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In April we have both “Tax Day” and “Earth Day” both of which involve some form of stewardship, so I figured it was a good month to talk about stewardship in the context of covenant membership.

In general, stewardship refers to how we manage our resources, whatever those resources might be. Our church covenant calls us each “to steward the resources God has given me, including time, talents, spiritual gifts and finances. This includes regular financial giving, service and participation in community that is sacrificial, cheerful, and voluntary.”

As it applies to talents and spiritual gifts, 1 Peter 4:10 tells us, “As each has received a gift, use it to serve one another, as good stewards of God’s varied grace.” In 2 Corinthians chapters 8 and 9, Paul addresses the issue of financial stewardship as he urges the Corinthian church to help with the needs of the Christians in Jerusalem. Paul encourages their giving to be sacrificial, cheerful and voluntary. “Each one must give as he has decided in his own heart, not reluctantly or under compulsion, for God loves a cheerful giver” (2 Corinthians 9:7).

Paul says earlier concerning the Macedonians: “They gave according to their means, as I can testify, and beyond their means, of their own accord, begging us earnestly for the favor of taking part in the relief of the saints” (2 Corinthians 8:3-4). Paul gives another perspective: “…that as a matter of fairness your abundance at the present time should supply their need, so that their abundance may supply your need, that there may be fairness” (2 Corinthians 8:13b-14). Paul did not call for an equality of finances among Christians, only that when faced with a brother in need, we should give generously from our abundance. This concern for others’ needs as well as support of shared ministry is necessary for a healthy church.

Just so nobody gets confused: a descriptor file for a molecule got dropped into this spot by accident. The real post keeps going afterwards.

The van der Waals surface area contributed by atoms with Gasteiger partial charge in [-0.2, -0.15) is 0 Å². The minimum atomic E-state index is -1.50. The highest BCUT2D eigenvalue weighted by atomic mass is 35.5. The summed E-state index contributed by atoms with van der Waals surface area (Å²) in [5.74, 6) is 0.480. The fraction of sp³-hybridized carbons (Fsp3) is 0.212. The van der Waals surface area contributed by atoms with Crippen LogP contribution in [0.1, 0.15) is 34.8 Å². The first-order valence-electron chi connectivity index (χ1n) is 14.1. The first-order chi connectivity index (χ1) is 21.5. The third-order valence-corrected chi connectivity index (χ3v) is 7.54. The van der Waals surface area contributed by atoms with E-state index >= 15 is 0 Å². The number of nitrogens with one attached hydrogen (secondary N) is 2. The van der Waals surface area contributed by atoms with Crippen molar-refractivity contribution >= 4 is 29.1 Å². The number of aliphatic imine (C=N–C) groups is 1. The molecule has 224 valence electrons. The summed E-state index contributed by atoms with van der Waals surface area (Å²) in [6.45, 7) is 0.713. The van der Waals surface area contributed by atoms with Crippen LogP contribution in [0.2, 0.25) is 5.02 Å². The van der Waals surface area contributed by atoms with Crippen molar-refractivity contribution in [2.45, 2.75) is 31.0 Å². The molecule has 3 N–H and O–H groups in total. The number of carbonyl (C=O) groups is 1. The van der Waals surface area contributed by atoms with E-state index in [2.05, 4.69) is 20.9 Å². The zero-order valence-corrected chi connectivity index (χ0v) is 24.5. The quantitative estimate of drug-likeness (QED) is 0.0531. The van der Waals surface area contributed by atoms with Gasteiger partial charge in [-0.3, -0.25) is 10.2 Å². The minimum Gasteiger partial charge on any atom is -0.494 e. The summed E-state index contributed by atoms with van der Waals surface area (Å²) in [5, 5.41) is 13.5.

As covenant members, we are to use the blessings that God has given us to bless others both within the local church and throughout our community as we seek to share the love of Christ. “Having gifts that differ according to the grace given to us, let us use them; if prophecy, in proportion to our faith; if service, in our serving; the one who teaches, in his teaching; the one who exhorts, in his exhortation; the one who contributes, in generosity; the one who leads, with zeal; the one who does acts of mercy, with cheerfulness.” Romans 12:6-8.

John Calvin said on the subject, “There cannot be a surer rule, nor a stronger exhortation to the observance of it, than when we are taught that all the endowments that we possess are divine deposits entrusted to us for the very purpose of being distributed for the good of our neighbor.” David prayed to God, “Who am I, and what is my people, that we should be able thus to offer willingly? For all things come from you, and of your own have we given you” (1 Chronicles 29:14). Billy Graham reportedly said it this way: “God has given us two hands – one to receive with and the other to give with. We are not cisterns made for hoarding; we are channels made for sharing.”

How we use our resources speaks to larger heart issues. Christ tells us, “for where your treasure is, there your heart will be also” (Matthew 6:21). We are called to covenant together to use our resources so that, as Peter writes, “in everything God may be glorified through Christ Jesus” (1 Peter 4:11). Paul, referring to the gift he received from the Philippians, calls it “a fragrant offering, a sacrifice acceptable and pleasing to God. And my God ‘will supply every need of yours’ according to his riches in glory in Christ Jesus” (Philippians 4:18b-19). May we glorify God through faithful giving.